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Henry Valkama second to die on Whistler Mountain



There was nothing Henry (Hank) Valkama loved to do more than ski.

But the 47-year-old Whistler resident wasn’t a daredevil at heart. He just loved to cruise, especially with the kids of his best friends, Tracy and Rob Kerr.

That’s exactly what he was doing Dec. 24 when he caught an edge with his skis and went head over heels, breaking his neck.

He was on the upper part of the Dave Murray Downhill, on his way to Creekside, when the accident happened just after 2 p.m.

“Henry had said, ‘I’ll buy the french fries at Dusty’s and as they skied down he just took a really fluky edge and it flipped him upside down,” said Tracy Kerr.

“And Chase, my nine-year-old, said, ‘Way to go Henry. Good flip. You’re the best.’ Then Gabe, my 11-year-old, said, ‘I don’t think Henry is fine. Can you dig him out and I will ski down and get Dad.”

Chase stayed with Valkama, said Kerr, doing everything he could to help his honourary uncle.

“They thought he was in a coma and just waited for him to show up for Christmas dinner,” she said, adding that all Valkama’s many friends are just shocked by the fluke accident.

“Henry was the very best Uncle Hank to my kids,” said Kerr.

Valkama worked in construction in Whistler, which he has called home for the last two years after moving here from Burnaby. He was also in partnership with his brother in, a pioneer of Internet audio. It was one of the first companies online with a live radio directory and audio portal. The directory is a free television guide-like listing of over 1,000 radio stations worldwide.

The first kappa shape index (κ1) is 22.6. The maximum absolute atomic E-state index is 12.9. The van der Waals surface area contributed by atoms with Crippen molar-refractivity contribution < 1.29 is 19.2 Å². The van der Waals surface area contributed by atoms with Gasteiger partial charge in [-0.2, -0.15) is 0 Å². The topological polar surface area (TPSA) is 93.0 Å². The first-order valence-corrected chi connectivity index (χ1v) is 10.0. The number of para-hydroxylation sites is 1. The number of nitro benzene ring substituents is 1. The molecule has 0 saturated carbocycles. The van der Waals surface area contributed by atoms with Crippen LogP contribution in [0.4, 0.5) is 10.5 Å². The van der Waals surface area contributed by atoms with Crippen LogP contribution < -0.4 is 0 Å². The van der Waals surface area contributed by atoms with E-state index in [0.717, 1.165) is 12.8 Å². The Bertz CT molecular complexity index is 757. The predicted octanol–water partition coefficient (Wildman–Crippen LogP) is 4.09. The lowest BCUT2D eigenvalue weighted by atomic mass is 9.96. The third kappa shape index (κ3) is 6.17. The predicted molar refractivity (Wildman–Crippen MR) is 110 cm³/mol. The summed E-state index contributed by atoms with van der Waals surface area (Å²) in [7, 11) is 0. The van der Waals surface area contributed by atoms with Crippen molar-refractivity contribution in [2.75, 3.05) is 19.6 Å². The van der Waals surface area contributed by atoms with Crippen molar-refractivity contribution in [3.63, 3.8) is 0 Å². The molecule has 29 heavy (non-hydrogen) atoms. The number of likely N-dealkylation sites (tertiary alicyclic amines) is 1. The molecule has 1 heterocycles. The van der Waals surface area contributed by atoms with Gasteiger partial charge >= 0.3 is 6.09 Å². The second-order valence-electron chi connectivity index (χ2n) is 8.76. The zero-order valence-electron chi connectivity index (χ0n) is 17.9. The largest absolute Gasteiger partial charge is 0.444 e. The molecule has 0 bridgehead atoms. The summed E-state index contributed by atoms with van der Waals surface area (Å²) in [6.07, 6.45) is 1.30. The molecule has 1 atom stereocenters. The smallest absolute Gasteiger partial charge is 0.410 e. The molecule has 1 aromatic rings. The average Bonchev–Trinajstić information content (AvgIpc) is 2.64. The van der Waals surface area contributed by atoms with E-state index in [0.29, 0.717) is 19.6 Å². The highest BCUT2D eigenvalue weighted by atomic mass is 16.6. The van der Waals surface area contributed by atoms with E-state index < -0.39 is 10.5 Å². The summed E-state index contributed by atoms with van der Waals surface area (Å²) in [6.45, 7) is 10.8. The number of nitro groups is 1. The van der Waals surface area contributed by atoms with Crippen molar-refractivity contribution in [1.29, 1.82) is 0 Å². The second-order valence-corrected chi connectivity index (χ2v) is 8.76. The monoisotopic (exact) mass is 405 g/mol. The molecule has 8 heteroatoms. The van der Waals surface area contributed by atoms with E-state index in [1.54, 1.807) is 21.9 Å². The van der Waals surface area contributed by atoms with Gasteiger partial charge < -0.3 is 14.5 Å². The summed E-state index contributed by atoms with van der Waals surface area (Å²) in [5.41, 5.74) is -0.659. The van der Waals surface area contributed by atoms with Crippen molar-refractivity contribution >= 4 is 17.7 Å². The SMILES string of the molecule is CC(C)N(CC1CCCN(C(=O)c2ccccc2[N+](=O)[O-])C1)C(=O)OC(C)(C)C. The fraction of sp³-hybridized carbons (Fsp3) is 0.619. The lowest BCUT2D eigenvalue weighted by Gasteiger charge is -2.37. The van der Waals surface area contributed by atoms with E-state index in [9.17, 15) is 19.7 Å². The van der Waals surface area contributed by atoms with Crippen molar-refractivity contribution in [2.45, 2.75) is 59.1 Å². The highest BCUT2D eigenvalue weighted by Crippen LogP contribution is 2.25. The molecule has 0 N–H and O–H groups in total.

Valkama, who had a degree in business administration from Simon Fraser University, skied over 100 times last year.

Kerr said her kids are coping with the loss.

“They both did exactly what they were supposed to do, there was nothing else they could have done, and Henry loved skiing,” she said.

“He died doing something he loved. It is just so shocking for all of us.

“He was a very conservative skier not a daredevil or anything.”

Coroner Jan McFadden, who is investigating the death, confirmed that Valkama was on an open run before something caused him to head into the rocks off to the side.

He wasn’t wearing a helmet, but it would not have saved him she said.

“His ski got hung up in debris and he went head over heels and into the rocks,” said McFadden.

A service will be held for Valkama on Friday Jan. 9 at the Burnaby Mountain Golf Course. It will start at 4 p.m.

The death comes after 17-year-old Samuel Daigle was killed while snowboarding on Whistler in a closed off area Dec. 22.

McFadden, who is also investigating that incident, had this warning for mountain users thinking of ducking the ropes: “They are being very foolish and they are taking their lives in their hands, because the mountain knows best what is going on and where you should be and where you shouldn’t be,” she said.

“Those ropes should indicate to whoever is coming across them that they should stay away.”